- THE FOODIE FILES: Centenarian secrets
- THE BUZZ: Teewinot claims two
- REDNECK PERSPECTIVE: Hog Island economics
- FEATURE: The Center of the Universe
- GUEST OPINION: Five times the feces?
- GET OUT: Ode to Delta
- MUSIC BOX: Euphoria meets Canyon
- THE BUZZ: The Faces of Blair
- WELL, THAT HAPPENED: Trumped up comedy
- MUSIC BOX: Heroes can’t stand still
HIGH ART: Green art fills Cantu’s pots
JACKSON HOLE, WYO – Now is hardly the time to laze around the still walls of galleries or theatres. The mere thought of rubbing elbows with harried mobs, even to take in the highest of art, drives me to a patio somewhere with a stiff margarita on tap. I want lush, I want cool. I want shade and quiet. The stark truth of Teton Valley is that our season of green is short and ephemeral. If you blink once you will go straight from mud to more mud. But today, I don’t think of that. Today I take in the riot of petals and verdant glory that has taken over our town like a tidal wave.
“Oooooohhhhh!” Squeals of joy emit from local plant artist Hilary Cantu as she points at the miniature terrarium that hangs from the chain she just put around my neck. In one of Jackson’s shady alleyways, I am exploring Hilary’s green little world. A discarded tire rim holds no less than 12 different varieties of plant life. Leggy alien-like flowers pop out of purple foliage, great-grandmother’s soup pot now holds dirt and plant life in place of carrots and beef. Next to the old rim and the pot is an archaic school desk, lid popped open and packed with flowers, herbs and strawberries. Cantu uses everything from minimalistic glass bowls to found detritus as her canvas. These vessels remind me of how wildlife reclaims everything, even our castoffs, with time. From the tiniest of creations to pots far too heavy to hold, Mother Nature’s range is given its proper due.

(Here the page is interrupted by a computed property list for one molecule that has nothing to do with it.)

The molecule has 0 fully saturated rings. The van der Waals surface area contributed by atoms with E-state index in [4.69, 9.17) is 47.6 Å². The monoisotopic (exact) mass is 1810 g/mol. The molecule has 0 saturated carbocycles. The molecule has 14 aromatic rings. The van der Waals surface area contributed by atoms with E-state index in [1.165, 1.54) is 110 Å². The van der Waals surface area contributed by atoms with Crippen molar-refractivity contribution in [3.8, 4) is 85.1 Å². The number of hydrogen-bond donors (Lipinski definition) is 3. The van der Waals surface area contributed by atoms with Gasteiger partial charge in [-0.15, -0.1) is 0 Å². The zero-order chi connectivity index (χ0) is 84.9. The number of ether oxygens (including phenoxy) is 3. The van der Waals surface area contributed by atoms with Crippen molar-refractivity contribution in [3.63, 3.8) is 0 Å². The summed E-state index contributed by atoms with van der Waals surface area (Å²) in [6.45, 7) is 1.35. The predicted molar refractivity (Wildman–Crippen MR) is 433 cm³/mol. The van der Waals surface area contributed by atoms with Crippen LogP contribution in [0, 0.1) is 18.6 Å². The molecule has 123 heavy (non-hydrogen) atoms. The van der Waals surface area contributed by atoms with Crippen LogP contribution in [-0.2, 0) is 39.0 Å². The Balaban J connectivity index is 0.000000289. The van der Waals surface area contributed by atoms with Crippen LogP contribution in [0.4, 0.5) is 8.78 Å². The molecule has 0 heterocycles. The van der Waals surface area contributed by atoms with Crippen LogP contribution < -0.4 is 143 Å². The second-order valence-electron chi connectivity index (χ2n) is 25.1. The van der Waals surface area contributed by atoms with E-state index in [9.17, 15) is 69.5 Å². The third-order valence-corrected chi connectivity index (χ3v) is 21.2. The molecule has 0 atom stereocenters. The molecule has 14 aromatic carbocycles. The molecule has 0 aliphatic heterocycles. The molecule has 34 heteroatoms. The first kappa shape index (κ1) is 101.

A Northwest native, Hilary grew up amidst the lush forests and salty air of the Pacific Ocean. In this environment, if you stand still long enough, moss collects behind your ears. She brings this sense of fecundity to her arrangements. Every shade of green crowds the pots, leaving just enough room for prehistoric-looking succulents with shots of color throughout. Our local flora is set beside more foreign types, hearty grasses bed with chartreuse ornamentals.
For those of us that kill every plant we acquire, apparently you can hang tiny versions of her planters around your neck. Cantu builds little worlds of golden sand, air plants, feathers, and other oddities, and is more than happy to create custom orders. She hangs these terrariums on delicate chains so you can bring a garden with you. They are like little talismans against all that hot, hot, heat of summer.
You will find Cantu at the People’s Market on Wednesdays at Snow King slinging the kind of greens that ward off winter’s cold and capture spring’s enthusiasm. Her prices range from $20 to $100. Visit anewleafgardendesign.com for more.